Full concealment wallet holster for a Smith and Wesson Bodyguard .38 Special Revolver.
- Comfortable and convenient everyday carry of your licensed concealed weapon
- Back pocket holster is top-covered and won't be noticed if someone sees down into your back pocket
- Made for carry in places where you don't need to have it noticed
This full-concealment wallet holster is made especially for carrying in places where you can’t afford to have it noticed, such as at work. It is also one of the best options for school staff or college students, in places where it is legal. Most wallet holsters leave the butt of the gun visible if someone sees down into your pocket. Those holsters that do cover the back end require additional steps to draw the gun after you take the holster out of your pocket.
This holster uses a molded hard rubber retaining insert to secure the pistol in place inside the leather covering when the covering is closed. The retainer also keeps the thickness of the holster uniform, insuring the gun won’t print. To draw it, take the wallet holster out of your pocket, open the cover, and simply flip the pistol out into your other hand.
It may not be quite as fast as wallet holsters you can draw from directly, but if you’re concerned about the gun being noticed, you can’t use those holsters anyhow. Plus a lot of those holsters have a way of being dragged out of your pocket with the gun, negating the benefit of drawing directly. Wallet holsters that hold the gun inside and fire as one unit are a good option for many, but those leave the butt of the gun exposed too. They also might not be legal in every state. Existing wallet holsters that do cover the gun completely typically have a holster inside the outer covering that the gun has to be drawn from, which slows down the draw.
This holster will insure that anyone who sees into your pocket will see nothing but leather. This new design also allows the holster to be made with dimensions as small as the dimensions of the gun.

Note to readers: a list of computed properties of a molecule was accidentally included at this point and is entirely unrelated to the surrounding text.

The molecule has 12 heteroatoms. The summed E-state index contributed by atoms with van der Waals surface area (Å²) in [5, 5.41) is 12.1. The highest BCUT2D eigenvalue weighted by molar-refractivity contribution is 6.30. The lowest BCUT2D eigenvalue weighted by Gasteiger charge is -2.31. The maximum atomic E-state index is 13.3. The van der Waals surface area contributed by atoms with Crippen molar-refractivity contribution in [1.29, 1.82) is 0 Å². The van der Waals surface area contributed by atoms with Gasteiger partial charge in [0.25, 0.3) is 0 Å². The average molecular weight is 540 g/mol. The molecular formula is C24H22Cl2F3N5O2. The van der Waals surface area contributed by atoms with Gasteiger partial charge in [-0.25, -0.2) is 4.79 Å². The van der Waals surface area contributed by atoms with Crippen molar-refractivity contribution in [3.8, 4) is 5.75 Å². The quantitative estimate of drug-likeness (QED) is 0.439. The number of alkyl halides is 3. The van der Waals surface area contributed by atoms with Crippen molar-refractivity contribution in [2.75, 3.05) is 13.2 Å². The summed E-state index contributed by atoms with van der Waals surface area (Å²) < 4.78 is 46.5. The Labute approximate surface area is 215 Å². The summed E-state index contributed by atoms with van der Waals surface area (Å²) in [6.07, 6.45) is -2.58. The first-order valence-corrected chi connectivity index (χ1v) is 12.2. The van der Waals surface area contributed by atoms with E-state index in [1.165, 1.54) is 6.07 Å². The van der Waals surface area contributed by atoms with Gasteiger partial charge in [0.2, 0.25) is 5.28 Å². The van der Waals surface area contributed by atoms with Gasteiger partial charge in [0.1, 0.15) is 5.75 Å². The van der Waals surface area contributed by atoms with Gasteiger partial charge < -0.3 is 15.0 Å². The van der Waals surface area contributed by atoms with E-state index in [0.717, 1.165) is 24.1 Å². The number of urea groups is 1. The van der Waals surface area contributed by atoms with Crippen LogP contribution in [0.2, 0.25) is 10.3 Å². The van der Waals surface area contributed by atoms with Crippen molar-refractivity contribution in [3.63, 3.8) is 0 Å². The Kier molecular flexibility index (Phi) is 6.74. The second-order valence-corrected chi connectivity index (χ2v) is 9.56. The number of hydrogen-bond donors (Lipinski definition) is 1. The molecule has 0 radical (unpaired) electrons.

To be sure, this holster is not the best choice if your primary concern is armed robbery. For that you need a holster you can draw from directly, and there are a lot of those available already. This holster is designed for full concealment, with the best speed possible from a full concealment wallet holster. It might not quite be the fastest there is, but it’s a lot less likely to get noticed, and it will insure you have something instead of nothing should something bad happen at work, or anywhere else it could happen where your right of protection isn’t as respected as it should be. Since you have to take the gun out of the holster to shoot it, this holster also doesn’t come with any of the potential legal baggage that single unit gun/holster combos might have, no matter what state you’re in.
Brand new, handmade, patent # 9,297,612.
RIGHT OR LEFT HAND?
That’s easy! If you shoot with your right hand, you need a right hand holster, and it needs to be carried in your left rear or cargo pocket, so the holster can be removed with your left hand and the gun deployed into your right hand for shooting. If you shoot with your left hand, you need a left hand holster, and it needs to be carried in your right rear or cargo pocket. No exceptions. If you try to figure out your own alternative method, you’re going to be fumbling the gun a lot. It works very well for its purpose when used as it was made to be used, but that’s how it has to be used.
NOTE ON HANDLING LAW ENFORCEMENT ENCOUNTERS
First, check your state’s laws on whether you are required to inform law enforcement that you are carrying a gun when stopped. You can do that HERE If you do inform the officer you have a gun, then BEFORE reaching toward any pocket, clearly state the following: “Officer, I want to make sure there is no potential for misunderstanding. The gun is in the left (or right if applicable) back pocket. My wallet with my ID is in the right (or other) pocket, and that is the pocket I’m reaching into. Also, the gun is in a Kevin’s Concealment Wallet Holster which cannot be fired with the gun inside the holster and it is not a threat to you.” Before reaching anywhere, be certain that all potential for misunderstanding has been addressed. If the officer does not clearly understand what you have told him, then keep your hands in view and politely refuse to reach into any pockets whatsoever until he does.
See "Wallet Holsters Info" page for more complete details.